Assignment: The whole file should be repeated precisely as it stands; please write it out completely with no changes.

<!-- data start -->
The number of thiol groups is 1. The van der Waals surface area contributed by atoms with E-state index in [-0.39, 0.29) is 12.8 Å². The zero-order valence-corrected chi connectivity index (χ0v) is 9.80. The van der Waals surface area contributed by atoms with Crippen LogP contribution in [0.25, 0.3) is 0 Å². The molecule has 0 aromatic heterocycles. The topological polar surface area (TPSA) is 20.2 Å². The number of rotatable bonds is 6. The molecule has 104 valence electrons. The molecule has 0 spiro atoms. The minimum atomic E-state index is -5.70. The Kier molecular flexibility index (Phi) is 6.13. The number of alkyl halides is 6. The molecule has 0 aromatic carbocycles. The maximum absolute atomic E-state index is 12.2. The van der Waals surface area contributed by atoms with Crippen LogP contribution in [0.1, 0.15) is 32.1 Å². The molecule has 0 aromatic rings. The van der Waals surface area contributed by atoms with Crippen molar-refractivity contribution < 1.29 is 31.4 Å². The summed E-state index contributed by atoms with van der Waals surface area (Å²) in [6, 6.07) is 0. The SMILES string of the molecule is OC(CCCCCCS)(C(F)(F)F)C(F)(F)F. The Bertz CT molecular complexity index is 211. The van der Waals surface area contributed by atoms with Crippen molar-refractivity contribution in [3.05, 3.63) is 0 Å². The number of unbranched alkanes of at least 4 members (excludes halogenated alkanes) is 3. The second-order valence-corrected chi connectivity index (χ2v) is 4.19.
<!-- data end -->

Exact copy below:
The number of thiol groups is 1. The van der Waals surface area contributed by atoms with E-state index in [-0.39, 0.29) is 12.8 Å². The zero-order valence-corrected chi connectivity index (χ0v) is 9.80. The van der Waals surface area contributed by atoms with Crippen LogP contribution in [0.25, 0.3) is 0 Å². The molecule has 0 aromatic heterocycles. The topological polar surface area (TPSA) is 20.2 Å². The number of rotatable bonds is 6. The molecule has 104 valence electrons. The molecule has 0 spiro atoms. The minimum atomic E-state index is -5.70. The Kier molecular flexibility index (Phi) is 6.13. The number of alkyl halides is 6. The molecule has 0 aromatic carbocycles. The maximum absolute atomic E-state index is 12.2. The van der Waals surface area contributed by atoms with Crippen LogP contribution in [0.1, 0.15) is 32.1 Å². The molecule has 0 aromatic rings. The van der Waals surface area contributed by atoms with Crippen molar-refractivity contribution < 1.29 is 31.4 Å². The summed E-state index contributed by atoms with van der Waals surface area (Å²) in [6, 6.07) is 0. The SMILES string of the molecule is OC(CCCCCCS)(C(F)(F)F)C(F)(F)F. The Bertz CT molecular complexity index is 211. The van der Waals surface area contributed by atoms with Crippen molar-refractivity contribution in [3.05, 3.63) is 0 Å². The number of unbranched alkanes of at least 4 members (excludes halogenated alkanes) is 3. The second-order valence-corrected chi connectivity index (χ2v) is 4.19.